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Am J Hypertens. 2002 Feb;15(2 Pt 2):57S-60S.

Prevalence and consequence of systolic hypertension in children.

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Department of Pediatrics, University of Texas-Houston School of Medicine, 77030, USA.


Systolic blood pressure (SBP) has become the major criterion for the diagnosis, staging, and treatment of hypertension in adults, based on the epidemiology and pathophysiology of adult hypertension, linkage between SBP levels and disease, and benefits of treatment of isolated SBP hypertension. Although children do not typically suffer overt hypertensive disease, an accumulation of data suggests that SBP elevation is as important a factor in the morbidity of hypertension in children as in adults. Systolic BP hypertension is more common in children, whether examining an unselected sampling of patients by routine screening or a selected sampling of referred hypertensive patients. Mild-to-moderate BP elevation in children is associated with increased left ventricular mass (LVM), with SBP more closely linked to LV morphology than diastolic BP (DBP). Furthermore, SBP is associated with increased LVM even in patients with SBP within the normal range. Among hypertensive children, the reported prevalence of left ventricular hypertrophy (LVH) ranges from 30% to 70%, and LVH is more closely related to SBP than to DBP. These data suggest that treatment of hypertension should be directed at normalization of SBP, even when DBP is within the normal range. In addition, trials of antihypertensive medications in children should incorporate SBP hypertension into study inclusion criteria.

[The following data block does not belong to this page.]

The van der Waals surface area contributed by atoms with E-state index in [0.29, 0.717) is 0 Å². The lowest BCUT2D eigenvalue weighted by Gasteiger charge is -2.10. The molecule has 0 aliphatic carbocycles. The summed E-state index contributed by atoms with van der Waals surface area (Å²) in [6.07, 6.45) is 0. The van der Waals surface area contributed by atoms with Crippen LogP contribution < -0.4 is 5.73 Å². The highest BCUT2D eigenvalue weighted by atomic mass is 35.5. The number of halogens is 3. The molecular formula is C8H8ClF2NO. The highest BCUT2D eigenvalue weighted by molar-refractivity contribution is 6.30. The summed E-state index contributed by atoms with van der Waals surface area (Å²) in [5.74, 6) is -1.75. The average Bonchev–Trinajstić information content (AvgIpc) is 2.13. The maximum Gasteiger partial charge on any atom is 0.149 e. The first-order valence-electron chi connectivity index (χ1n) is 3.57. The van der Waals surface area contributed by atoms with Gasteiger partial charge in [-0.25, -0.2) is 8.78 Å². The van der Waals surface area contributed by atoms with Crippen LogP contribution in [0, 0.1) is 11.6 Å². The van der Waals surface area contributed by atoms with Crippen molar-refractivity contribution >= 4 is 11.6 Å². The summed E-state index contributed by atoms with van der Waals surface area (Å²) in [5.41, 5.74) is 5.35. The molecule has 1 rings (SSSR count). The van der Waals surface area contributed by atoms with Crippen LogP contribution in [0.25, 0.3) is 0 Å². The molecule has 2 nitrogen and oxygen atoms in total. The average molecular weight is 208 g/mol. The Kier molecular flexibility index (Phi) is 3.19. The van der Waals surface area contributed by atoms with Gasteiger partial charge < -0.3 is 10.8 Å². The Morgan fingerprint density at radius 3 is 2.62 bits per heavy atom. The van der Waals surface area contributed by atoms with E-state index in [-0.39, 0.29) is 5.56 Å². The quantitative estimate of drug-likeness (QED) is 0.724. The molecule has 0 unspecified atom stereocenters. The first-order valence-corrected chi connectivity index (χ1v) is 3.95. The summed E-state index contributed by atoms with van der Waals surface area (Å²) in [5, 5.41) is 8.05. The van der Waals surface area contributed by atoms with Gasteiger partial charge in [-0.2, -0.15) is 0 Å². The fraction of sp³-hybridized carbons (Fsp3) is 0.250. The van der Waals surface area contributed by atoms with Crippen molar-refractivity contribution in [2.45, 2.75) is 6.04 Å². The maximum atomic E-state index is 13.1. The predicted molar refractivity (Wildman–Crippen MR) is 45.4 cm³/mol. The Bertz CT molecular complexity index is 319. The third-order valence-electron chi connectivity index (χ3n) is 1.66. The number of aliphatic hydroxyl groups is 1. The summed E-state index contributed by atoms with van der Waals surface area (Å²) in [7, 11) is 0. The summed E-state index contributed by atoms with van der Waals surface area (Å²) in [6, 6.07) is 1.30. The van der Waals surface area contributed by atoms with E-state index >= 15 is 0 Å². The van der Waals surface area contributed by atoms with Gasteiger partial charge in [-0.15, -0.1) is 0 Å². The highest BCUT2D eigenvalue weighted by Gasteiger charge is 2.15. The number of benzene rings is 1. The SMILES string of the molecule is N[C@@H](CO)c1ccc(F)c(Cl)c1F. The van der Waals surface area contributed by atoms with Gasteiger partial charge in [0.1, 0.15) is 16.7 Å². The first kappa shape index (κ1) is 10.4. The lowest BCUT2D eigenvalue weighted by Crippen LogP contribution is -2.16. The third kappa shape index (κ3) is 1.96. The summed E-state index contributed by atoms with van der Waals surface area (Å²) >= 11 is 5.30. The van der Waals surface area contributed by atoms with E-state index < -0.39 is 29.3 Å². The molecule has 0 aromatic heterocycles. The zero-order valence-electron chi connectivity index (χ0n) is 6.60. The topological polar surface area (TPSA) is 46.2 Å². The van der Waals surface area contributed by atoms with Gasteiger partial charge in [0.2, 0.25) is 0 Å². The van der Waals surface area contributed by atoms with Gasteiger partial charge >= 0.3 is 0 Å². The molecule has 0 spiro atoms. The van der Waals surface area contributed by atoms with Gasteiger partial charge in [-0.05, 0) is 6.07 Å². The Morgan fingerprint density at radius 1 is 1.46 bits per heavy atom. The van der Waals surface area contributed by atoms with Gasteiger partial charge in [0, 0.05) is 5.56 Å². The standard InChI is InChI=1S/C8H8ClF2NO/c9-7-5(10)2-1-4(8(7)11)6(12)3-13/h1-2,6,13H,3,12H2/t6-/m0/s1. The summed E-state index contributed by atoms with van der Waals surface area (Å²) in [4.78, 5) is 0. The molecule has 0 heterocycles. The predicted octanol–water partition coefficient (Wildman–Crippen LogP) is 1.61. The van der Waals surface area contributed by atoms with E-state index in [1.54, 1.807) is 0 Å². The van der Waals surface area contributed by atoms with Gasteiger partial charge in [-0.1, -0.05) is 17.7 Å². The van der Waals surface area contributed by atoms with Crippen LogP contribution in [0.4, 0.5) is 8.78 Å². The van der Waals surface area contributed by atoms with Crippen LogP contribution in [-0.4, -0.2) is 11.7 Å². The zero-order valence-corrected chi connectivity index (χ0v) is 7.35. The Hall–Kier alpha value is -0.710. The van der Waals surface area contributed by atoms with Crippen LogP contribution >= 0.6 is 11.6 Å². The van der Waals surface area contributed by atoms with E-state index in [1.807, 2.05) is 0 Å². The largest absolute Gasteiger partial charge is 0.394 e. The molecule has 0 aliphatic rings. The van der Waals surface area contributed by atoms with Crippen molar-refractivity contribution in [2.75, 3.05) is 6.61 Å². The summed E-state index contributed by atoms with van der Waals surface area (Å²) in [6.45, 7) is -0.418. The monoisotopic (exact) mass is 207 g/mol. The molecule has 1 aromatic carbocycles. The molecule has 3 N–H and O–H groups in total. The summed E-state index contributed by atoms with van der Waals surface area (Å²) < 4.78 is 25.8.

[Indexed for MEDLINE]

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